U.S. seismologists have linked seismic activity to wastewater disposal in oil fields. In Oklahoma a few years ago, regulators moved to limit injections in some areas following a rise in earthquakes that damaged buildings and caused injuries.
The large volumes of injected water can increase pore pressure in certain geologic formations, and if faults run through those formations, the pressure pushing against them can cause seismic events, scientists say.
The Railroad Commission in September curtailed the amount of water companies were permitted to inject into some wells near Midland and Odessa, and has since suspended some permits there and expanded the restrictions to other areas. It has said the suspensions are in effect until further notice.
The water that companies injected in 2020 into now-restricted wells would have exceeded the new limits by about 104 million barrels, according to Sourcenergy. It said the amount of water companies injected in those wells in 2021 was likely much higher as drillers brought new wells online.
If Chevron had to truck all of its excess water in 2020, it would have raised costs by $53 million a year, Sourcenergy estimates. For Coterra, the company formed by the combination of Cimarex Energy Inc. and Cabot Oil & Gas Corp., trucking all its excess water would have raised costs by $63.5 million.
Some companies said they could avoid trucking water by recycling it, pumping it through extensive pipeline networks or other means.
Coterra said it is working to increase options for wastewater, including recycling and reusing it, and creating new disposal wells. Chevron spokeswoman Deena McMullen said the company has options to move water elsewhere through its existing pipelines or agreements with other companies to use their pipeline space and it is reviewing other alternatives to trucks.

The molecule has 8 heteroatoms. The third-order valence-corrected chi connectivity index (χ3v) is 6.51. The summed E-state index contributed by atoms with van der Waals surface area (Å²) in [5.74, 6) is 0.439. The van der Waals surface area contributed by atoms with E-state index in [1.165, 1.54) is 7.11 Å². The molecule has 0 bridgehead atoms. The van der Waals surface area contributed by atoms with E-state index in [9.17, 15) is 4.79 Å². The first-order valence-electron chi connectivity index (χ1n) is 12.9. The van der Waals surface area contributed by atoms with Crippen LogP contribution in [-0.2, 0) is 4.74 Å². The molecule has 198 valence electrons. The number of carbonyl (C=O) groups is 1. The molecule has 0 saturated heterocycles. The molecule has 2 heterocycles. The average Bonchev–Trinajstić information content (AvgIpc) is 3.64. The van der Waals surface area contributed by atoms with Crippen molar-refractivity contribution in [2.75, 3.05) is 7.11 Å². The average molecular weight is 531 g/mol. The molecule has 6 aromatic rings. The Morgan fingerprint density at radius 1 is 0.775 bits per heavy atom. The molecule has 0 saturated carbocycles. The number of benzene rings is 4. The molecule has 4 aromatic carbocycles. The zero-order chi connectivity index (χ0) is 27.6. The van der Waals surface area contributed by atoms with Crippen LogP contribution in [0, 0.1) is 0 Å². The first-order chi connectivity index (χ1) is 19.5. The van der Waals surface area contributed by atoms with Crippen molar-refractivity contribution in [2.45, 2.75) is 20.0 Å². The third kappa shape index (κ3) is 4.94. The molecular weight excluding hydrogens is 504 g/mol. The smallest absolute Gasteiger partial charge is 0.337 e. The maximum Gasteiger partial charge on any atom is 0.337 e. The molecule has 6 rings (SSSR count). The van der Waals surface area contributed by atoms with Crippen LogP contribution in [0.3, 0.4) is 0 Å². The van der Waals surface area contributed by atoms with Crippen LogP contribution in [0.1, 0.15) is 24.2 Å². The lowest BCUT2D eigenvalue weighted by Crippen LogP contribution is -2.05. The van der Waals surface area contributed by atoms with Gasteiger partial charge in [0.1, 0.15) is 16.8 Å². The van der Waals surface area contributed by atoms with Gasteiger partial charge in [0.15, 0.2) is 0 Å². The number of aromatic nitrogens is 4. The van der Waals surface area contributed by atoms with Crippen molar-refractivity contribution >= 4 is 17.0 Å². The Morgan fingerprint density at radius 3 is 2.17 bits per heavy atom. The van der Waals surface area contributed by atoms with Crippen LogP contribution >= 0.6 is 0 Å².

Earthquakes with a magnitude of 3.0 or above jumped from 9 in 2019 to 176 in 2021. Industry regulators are working to mitigate seismic activity in some areas.
Permian Basin Earthquakes
Source: Sourcenergy analysis of data from TexNet
Emma Brown/The Wall Street Journal
Even so, there are questions about how far pipelines can carry the excess water, and whether those systems have the capacity to absorb the disrupted flow, analysts said.
“You just can’t truck a significant volume of water and make any money. It eats up all your revenue,” said Jim Wilkes, president of private oil producer Texland Petroleum LP.
Permian oil wells can produce anywhere from 1,000 to 5,000 barrels of water a day. Trucking that water away isn’t a sustainable option for any company, executives said, as it costs about $2.50 a barrel, compared with about 50 cents a barrel on a pipeline.
Executives said they expect the Railroad Commission will expand its restrictions to other areas hit by numerous earthquakes.
For oil producers, costs have already jumped higher, driven by supply-chain shortfalls, the rising cost of steel and a constrained labor pool. The Federal Reserve Bank of Dallas’s fourth-quarter survey of oil executives showed record-high readings for indexes of oil-field costs, in data going back five years.
About 60% of oil-field service companies in the survey said they expected their prices would rise 10% or more this year.
“Our costs are going out of sight,” said Gary Bolen, owner of private West Texas producer Pharaoh Oil & Gas Inc. “It seems like you’re making some money, but you start getting kicked in the face in some other ways.”